Will is writing about teachers who just can’t quite grasp what blogging could really do for their own practice. This is where I came in 🙂 One of the main reasons for setting up The Classroom Displays Blog was to influence positively teachers to start seeing how blogging could change their learning landscape. But it’s a slow process and we’re asking an awful lot of people who are already feeling hard pressed. Will says:
And even as I sit in this session with Tim Tyson at Building Learning Communities, one principal says I want to learn more about these tools so I can help my teachers use them in the classroom. I want to jump up and say No! You are missing a step! You want to learn more about these tools for yourself so you can help your teachers learn from them too.
Quite! Until people actually experience the power of connected learning it’s hard for them to grasp.
Will goes on:
So whats that all about? Is it just habit? Is it just such a focus on curriculum delivery that learning is all about how to do that job better? Is changing the way we do our own business just too darn hard? Or is this such a huge shift, this idea that we can actually learn through the use of technology that most people just dont think they have to go there, that they can just keep using it as a way to communicate without the surrounding connective tissue where the real learning takes place?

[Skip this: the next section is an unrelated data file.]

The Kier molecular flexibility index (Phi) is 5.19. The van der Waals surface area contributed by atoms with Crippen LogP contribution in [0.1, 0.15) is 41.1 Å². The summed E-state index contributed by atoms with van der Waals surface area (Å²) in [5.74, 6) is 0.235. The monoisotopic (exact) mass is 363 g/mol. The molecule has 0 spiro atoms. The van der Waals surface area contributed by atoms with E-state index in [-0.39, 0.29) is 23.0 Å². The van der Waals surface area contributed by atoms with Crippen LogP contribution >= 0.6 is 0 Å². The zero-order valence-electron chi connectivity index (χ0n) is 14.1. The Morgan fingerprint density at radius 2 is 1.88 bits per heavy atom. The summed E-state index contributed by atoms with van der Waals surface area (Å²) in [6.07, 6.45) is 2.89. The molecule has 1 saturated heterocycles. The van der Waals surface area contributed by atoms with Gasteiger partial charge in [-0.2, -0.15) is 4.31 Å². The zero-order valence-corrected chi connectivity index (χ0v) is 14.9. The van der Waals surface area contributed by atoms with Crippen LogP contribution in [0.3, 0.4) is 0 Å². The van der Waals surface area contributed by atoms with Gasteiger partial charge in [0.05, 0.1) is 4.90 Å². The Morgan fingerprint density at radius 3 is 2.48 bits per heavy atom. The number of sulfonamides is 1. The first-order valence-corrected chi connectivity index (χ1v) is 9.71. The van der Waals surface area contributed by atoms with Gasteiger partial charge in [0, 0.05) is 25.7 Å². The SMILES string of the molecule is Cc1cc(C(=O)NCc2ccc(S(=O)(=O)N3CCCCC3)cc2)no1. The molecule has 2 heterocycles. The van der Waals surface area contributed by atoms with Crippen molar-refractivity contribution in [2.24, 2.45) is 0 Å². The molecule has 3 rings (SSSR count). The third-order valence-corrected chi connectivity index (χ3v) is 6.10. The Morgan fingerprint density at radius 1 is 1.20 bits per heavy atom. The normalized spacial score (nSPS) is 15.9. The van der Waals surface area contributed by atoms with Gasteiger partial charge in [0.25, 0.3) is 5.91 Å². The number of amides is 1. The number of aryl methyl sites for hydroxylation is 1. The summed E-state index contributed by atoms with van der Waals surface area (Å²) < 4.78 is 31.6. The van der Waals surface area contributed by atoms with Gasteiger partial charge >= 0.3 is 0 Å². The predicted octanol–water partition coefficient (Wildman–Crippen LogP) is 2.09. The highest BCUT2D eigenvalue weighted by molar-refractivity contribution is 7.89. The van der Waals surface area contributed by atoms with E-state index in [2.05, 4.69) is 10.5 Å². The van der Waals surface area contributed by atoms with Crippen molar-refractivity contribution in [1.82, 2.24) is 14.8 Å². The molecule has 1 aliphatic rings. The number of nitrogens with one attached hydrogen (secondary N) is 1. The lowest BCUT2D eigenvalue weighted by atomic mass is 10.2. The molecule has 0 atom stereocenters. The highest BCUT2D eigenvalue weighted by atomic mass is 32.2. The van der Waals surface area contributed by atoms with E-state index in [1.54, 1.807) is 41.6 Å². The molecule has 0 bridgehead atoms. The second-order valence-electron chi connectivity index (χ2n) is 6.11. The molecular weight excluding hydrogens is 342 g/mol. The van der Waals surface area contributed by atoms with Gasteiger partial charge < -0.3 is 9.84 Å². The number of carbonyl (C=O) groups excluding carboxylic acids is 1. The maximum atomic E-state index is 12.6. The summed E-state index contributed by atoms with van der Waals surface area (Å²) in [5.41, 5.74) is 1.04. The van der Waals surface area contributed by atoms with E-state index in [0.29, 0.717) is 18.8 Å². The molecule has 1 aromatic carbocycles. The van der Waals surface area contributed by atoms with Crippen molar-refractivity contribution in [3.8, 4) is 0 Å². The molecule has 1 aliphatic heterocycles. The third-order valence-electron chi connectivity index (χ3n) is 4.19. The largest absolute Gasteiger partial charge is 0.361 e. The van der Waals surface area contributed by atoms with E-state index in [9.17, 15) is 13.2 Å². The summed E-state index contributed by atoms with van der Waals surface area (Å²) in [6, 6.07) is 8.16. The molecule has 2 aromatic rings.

It is a huge shift and maybe people are being asked to do it in too much of a hurry. That head’s desire to ‘get’ it straight away sounds very familiar. There’s no time for teachers to learn this stuff themselves first. They assume they can just teach it, without going through the process themselves. How many times have we seen teachers asked to do this sort of thing before? Non-specialist teaching languages for example? How are they supposed to grasp that this is a paradigm shift after a couple of training sessions?
Listen to Ewan, see what John is saying in your comments. Have a look at what Scotland is up to and you might get a better idea of what is needed:
- Support, frequent, ongoing, online and face to face support from people who do ‘get it’,
- Time to pay attention to their own learning,
- Meaningful solutions to their day to day issues (like “What shall I do with that (*) wall this time?”)
- and ideally an element of playfulness to sugar the pill and stop them scrunching up their faces in agony.
Or, maybe its just me